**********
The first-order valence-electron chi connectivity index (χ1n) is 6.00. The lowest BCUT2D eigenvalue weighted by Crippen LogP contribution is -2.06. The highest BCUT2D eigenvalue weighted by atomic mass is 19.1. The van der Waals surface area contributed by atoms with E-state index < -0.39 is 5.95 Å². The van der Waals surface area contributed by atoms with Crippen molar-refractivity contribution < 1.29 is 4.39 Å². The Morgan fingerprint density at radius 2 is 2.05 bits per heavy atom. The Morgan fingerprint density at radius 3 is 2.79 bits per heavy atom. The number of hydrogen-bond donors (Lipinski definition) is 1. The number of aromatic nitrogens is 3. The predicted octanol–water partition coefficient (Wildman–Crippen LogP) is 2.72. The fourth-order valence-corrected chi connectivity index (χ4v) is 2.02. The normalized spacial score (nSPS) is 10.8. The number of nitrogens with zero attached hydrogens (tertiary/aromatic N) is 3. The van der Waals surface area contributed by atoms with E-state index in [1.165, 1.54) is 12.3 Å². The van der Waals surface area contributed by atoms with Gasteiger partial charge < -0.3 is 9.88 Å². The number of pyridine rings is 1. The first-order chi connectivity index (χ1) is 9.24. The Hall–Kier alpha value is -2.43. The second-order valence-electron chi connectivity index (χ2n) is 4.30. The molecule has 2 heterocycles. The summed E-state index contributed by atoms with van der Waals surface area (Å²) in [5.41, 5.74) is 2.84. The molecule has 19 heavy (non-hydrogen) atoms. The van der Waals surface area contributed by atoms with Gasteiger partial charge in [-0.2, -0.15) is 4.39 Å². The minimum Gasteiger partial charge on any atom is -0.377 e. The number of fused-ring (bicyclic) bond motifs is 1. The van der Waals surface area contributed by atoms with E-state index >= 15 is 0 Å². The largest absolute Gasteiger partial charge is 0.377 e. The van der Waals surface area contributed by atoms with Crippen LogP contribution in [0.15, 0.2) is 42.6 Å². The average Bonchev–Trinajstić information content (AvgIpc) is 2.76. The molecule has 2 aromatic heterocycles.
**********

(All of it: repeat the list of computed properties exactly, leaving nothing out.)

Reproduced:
The first-order valence-electron chi connectivity index (χ1n) is 6.00. The lowest BCUT2D eigenvalue weighted by Crippen LogP contribution is -2.06. The highest BCUT2D eigenvalue weighted by atomic mass is 19.1. The van der Waals surface area contributed by atoms with E-state index < -0.39 is 5.95 Å². The van der Waals surface area contributed by atoms with Crippen molar-refractivity contribution < 1.29 is 4.39 Å². The Morgan fingerprint density at radius 2 is 2.05 bits per heavy atom. The Morgan fingerprint density at radius 3 is 2.79 bits per heavy atom. The number of hydrogen-bond donors (Lipinski definition) is 1. The number of aromatic nitrogens is 3. The predicted octanol–water partition coefficient (Wildman–Crippen LogP) is 2.72. The fourth-order valence-corrected chi connectivity index (χ4v) is 2.02. The normalized spacial score (nSPS) is 10.8. The number of nitrogens with zero attached hydrogens (tertiary/aromatic N) is 3. The van der Waals surface area contributed by atoms with E-state index in [1.165, 1.54) is 12.3 Å². The van der Waals surface area contributed by atoms with Gasteiger partial charge < -0.3 is 9.88 Å². The number of pyridine rings is 1. The first-order chi connectivity index (χ1) is 9.24. The Hall–Kier alpha value is -2.43. The second-order valence-electron chi connectivity index (χ2n) is 4.30. The molecule has 2 heterocycles. The summed E-state index contributed by atoms with van der Waals surface area (Å²) in [5.41, 5.74) is 2.84. The molecule has 19 heavy (non-hydrogen) atoms. The van der Waals surface area contributed by atoms with Gasteiger partial charge in [-0.2, -0.15) is 4.39 Å². The minimum Gasteiger partial charge on any atom is -0.377 e. The number of fused-ring (bicyclic) bond motifs is 1. The van der Waals surface area contributed by atoms with E-state index >= 15 is 0 Å². The largest absolute Gasteiger partial charge is 0.377 e. The van der Waals surface area contributed by atoms with Crippen LogP contribution in [0.15, 0.2) is 42.6 Å². The average Bonchev–Trinajstić information content (AvgIpc) is 2.76. The molecule has 2 aromatic heterocycles.